New round of talks on Syria violence produces little progress

New ideas proposed, more talks prepared and no quick resolution in sight for Syria's agony.

A U.S.-hosted meeting of major world and regional powers made only piecemeal headway on creating a new, multilateral track for ending the beleaguered country's grinding war.

U.S. Secretary of State John Kerry convened top diplomats from Russia and regional powers like Saudi Arabia, Turkey and Iran on Saturday for a 4 1/2-hour meeting in Switzerland. The talks came amid heightened urgency about the city of Aleppo, the latest flashpoint in a war that has killed up to a half-million people, sparked a refugee crisis and offered a territorial base to the radical Islamic State (ISIS) group.

Kerry's new approach comes after last month's U.S.-Russian bid to end the war collapsed in days as Syrian forces backed by Russian airpower launched an offensive on rebel-held parts of Aleppo.

Ministers put a brave face on the Lausanne meeting, which Kerry said was "exactly what we wanted" -- a statement that testified mostly to low expectations. The main result was pledges to resume contact on Monday.

"Nobody wants to do this in a sloppy way," said Kerry, who only recently accused Moscow of war crimes.

Russia has put a priority on separating Al Qaeda-linked militants on a U.N.-designated list of terrorist organizations from "moderate" rebels backed by the United States. For that to happen, Washington says the aerial onslaught in eastern Aleppo must stop.

Neither side has budged in the chicken-and-egg dispute over months of negotiation.

Saturday's talks included top envoys from Saudi Arabia, Iran, Turkey, Qatar, Iraq, Egypt and Jordan.

Kerry said the discussion was driven by the "urgency of Aleppo, the urgency of trying to find something that works other than military action."

Ministers offered suggestions that "really might be able to shape some different approaches," he said, without elaborating. No official news conference or joint statement followed Saturday's meeting.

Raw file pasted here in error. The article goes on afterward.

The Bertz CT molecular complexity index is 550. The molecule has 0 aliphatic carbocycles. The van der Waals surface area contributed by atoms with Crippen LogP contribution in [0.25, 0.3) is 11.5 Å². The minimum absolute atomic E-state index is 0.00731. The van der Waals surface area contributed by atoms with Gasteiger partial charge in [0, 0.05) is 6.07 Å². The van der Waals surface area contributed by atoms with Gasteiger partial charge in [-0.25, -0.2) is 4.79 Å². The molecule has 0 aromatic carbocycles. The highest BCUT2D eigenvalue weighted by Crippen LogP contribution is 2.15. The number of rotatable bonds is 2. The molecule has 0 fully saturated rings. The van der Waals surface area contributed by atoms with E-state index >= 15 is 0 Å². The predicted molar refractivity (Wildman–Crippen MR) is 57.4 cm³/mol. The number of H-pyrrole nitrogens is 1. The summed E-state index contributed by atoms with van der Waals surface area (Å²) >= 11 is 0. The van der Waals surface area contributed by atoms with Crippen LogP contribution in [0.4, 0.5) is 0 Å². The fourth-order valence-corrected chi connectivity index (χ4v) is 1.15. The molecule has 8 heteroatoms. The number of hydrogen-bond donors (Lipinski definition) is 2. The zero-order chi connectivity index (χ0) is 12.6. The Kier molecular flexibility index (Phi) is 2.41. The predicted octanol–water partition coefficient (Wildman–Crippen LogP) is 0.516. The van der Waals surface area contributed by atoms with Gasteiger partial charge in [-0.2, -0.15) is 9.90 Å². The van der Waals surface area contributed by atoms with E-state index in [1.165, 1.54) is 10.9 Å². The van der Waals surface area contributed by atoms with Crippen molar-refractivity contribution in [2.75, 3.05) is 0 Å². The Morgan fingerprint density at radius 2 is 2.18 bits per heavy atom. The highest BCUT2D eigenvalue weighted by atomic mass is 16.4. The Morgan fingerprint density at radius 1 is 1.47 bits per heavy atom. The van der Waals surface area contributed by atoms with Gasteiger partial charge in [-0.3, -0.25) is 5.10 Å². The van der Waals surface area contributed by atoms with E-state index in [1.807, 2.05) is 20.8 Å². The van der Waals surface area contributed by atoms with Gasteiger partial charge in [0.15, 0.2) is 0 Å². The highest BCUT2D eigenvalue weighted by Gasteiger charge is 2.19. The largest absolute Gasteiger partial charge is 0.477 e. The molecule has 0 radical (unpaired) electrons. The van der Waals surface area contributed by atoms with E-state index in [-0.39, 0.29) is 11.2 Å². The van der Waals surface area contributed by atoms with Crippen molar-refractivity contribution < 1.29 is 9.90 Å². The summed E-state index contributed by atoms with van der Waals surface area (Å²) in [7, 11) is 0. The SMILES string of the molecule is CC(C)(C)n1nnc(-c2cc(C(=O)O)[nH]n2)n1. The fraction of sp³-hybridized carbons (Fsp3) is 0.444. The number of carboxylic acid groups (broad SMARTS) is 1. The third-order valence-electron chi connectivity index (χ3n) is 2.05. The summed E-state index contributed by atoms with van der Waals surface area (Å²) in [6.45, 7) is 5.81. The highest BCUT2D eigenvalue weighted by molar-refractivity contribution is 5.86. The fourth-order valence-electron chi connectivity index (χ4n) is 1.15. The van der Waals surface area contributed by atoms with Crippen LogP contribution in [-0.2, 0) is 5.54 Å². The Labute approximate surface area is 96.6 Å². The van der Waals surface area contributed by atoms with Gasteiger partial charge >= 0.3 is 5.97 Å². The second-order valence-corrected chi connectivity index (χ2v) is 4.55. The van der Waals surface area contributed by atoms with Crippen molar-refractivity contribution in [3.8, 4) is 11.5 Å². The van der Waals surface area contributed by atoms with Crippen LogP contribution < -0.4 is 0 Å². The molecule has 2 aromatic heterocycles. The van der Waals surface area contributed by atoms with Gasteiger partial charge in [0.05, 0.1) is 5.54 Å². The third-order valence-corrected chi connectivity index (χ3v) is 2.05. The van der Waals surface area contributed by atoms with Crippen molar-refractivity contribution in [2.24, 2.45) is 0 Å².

The Syrian-Russian offensive in Aleppo prompted the U.S. to end discussions this month over a proposed military alliance against ISIS and Al Qaeda-linked militants. Last week, Kerry accused both parties of war crimes for targeting hospitals and civilian infrastructure in the Arab country.

Nevertheless, Kerry reunited with Russian Foreign Minister Sergey Lavrov at the lakeside Beau-Rivage Palace in Lausanne, speaking with the Russian for almost 40 minutes before the larger gathering. For all the talk in Washington about a possible Plan B, U.S. hopes for diplomatic progress appeared to rest squarely on Russia's cooperation.

"There are a few ideas we discussed today in this circle of countries that can influence the situation," Lavrov told Russian news agencies. "We agreed to continue contacts in the next few days aiming at agreements that could advance the settlement. We spoke clearly in favor of a quick launch of a political process."

On Saturday, Syrian and Russian airstrikes hit several rebel-held Aleppo neighborhoods amid clashes on the front lines in Syria's largest city and onetime commercial center, according to the Britain-based Syrian Observatory for Human Rights and the Aleppo Media Center, an activist collective. Also, opposition fighters backed by Turkish airstrikes launched an offensive to try to capture Dabiq from ISIS, which confers special status to the northern Syrian town in its ideology and propaganda.

In another sign that Turkey and Russia have repaired relations since last year's Turkish downing of a Russian fighter plane, Turkish Foreign Minister Mevlut Cavusoglu appeared to endorse Russia's position on the significance of U.S. and Turkish-backed opposition forces separating themselves from Al Qaeda-linked militants.

"There was no resolution on the cease-fire," Cavusoglu acknowledged.

Despite fiercely criticizing Syria and Russia, the United States doesn't seem to have an answer.

President Barack Obama and the Pentagon have made clear their opposition to any U.S. military strikes against Syria President Bashar Assad's military. The U.S. is uneasy with providing more advanced weaponry to the anti-Assad rebels because of their links to extremist groups. And sanctions on Moscow are seen as unlikely step, given their limited impact after Russia's annexation of Ukraine's Crimea territory in 2014 and the weak appetite among America's European partners for such action.

Underscoring the lack of options, Obama directed his national security team on Friday to renew diplomatic efforts to reduce the bloodshed in Syria.

But it's unclear how the larger format for discussions might change Russia's calculus.